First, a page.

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Reading the Headlines

Are we there yet?  Settled in?  Hunkered down?  Resigned and signed on for the “new normal ” of real estate?  The same old that continues to look more and more like the same old as more time goes by?

Our regular ration of news about the state of the market is due out any day now.  A smattering of real estate-related stories will start popping up in the public domain presently.  It’s the little flurry of activity that always accompanies the release of the previous month’s sales data.

Don’t blink, because the half-life of these stories only quickens the pulse and fogs the mirror for a day or two.  And don’t hold your breath either, thinking that the UPI guy is going to be delivering any big gift-wrapped packages to your front door.  As we wander further ahead into the Ho Ho-Ho season we are going to find ourselves sinking further into the Ho-Hum season as far as real estate is concerned.

Status quo seems to be the current quid pro quo. Stories sounding more like non-stories will be rearing their nondescript headlines in the daily press.   Dressed in bold font. Spun this way or that to foster an air of enlightened importance.   But in the end, there won’t be a whole lot of new news fit to print.  Certainly not much news to use in any meaningful way for anyone trying to determine their own individual path forward through life.

Maybe there’s some brilliant phrenologist out there with the ability to get a good “reading” from those upcoming headlines when they appear.  Tickle some kind of intuitive sense or future perfect tense out of them.  As for the rest of us?  I’m guessing most Agents and Buyers and Sellers are going to remain hovering in the dark for quite awhile longer.

Yep, the jury is still out even as the results are trickling in.  Just as inconclusive as they’ve been. And had been before that. The median price is still lodged in soft tissues of the marketplace – between $500k and $550k.  The number of sales has ratcheted down a little but not by a significant amount considering the small local sample  – 140 to 119 year over year.  The average price is still residing in the familiar confines of the same ballpark  -$572k – one that simply isn’t allowing many home runs.  The ubiquitous Unsold Inventory Index is holding steady in the 6-8 month range, the suggestion being that prices, for the moment, remain “stable”  –  if not completely and utterly uninspiring  to principals on both ends of the average real estate transaction.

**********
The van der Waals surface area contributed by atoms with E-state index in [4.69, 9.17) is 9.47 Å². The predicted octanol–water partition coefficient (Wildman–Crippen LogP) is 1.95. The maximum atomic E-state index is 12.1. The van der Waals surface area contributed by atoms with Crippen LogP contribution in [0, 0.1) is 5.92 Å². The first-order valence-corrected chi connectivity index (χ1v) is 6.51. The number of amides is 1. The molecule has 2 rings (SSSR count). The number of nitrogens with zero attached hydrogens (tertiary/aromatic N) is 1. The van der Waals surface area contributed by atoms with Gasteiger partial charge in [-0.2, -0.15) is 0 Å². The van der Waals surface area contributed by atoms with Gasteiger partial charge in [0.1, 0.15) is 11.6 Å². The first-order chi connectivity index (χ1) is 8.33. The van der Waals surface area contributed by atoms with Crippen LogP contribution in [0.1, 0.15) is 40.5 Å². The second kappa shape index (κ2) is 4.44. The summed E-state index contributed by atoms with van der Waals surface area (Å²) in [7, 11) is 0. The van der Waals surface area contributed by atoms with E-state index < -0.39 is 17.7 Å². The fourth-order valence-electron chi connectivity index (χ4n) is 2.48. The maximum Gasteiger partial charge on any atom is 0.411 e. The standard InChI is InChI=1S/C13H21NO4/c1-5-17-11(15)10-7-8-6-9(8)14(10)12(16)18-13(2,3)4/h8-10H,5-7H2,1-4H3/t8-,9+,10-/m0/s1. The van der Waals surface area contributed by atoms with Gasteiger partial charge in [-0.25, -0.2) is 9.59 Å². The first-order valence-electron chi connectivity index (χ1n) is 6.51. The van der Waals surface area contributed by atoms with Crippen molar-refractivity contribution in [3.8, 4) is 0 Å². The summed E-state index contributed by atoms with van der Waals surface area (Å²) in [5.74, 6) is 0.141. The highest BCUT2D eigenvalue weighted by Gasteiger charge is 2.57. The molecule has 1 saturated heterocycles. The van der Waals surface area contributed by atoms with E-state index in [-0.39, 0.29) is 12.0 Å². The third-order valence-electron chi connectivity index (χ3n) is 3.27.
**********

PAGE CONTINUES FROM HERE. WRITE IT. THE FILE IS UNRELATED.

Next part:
Is the lack of news the real news?

Here we are. Sitting on the edge of our musical chairs. Primed with anticipation after a whole year of kicking the can down the road. Wondering whether the other shoe is going to drop from the high wire balancing act of the economy.  Or alternately wondering what miraculous confluence of factors is going to step up to give us a swift kick in the pants. Boot and reboot us forward.

With Thanksgiving and Christmas on tap, we’ve got the perfect excuse to explain why people and properties aren’t moving faster.  Faster better. Or faster worse.   For another month or so, we can simply say that we aren’t really holding our breaths., we are all just taking a breather.  Buyers are on temporary hiatus.  Sellers are on sabbatical.  Agents are on vacation.   The market has given itself a voluntary furlough.

There’s no way around it so we might as well use this time wisely.  Take a few extra weeks to drop back twenty yards and survey the horizon ahead. Ponder the landscape before we decide whether we have to punt or not in the new year.

We’ve thrown a lot of life preservers to real estate this past year just  to keep it floating in the same place.  Incredible interest rates. Tax credits. Buyer incentives of all shapes and sizes.

What’s going to determine whether we sink, swim or continue to tread water this year?  That’s easy.  The big three:  1) Jobs.  2)  The continuing machinations of the credit crunch. And…3) The disposition of the ominous shadow inventory that has grown to archetypal proportions in the realm of the collective unconscious.

 

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Bigger and Better and More April Fools

* (Read to the end and receive your free gift for playing the game)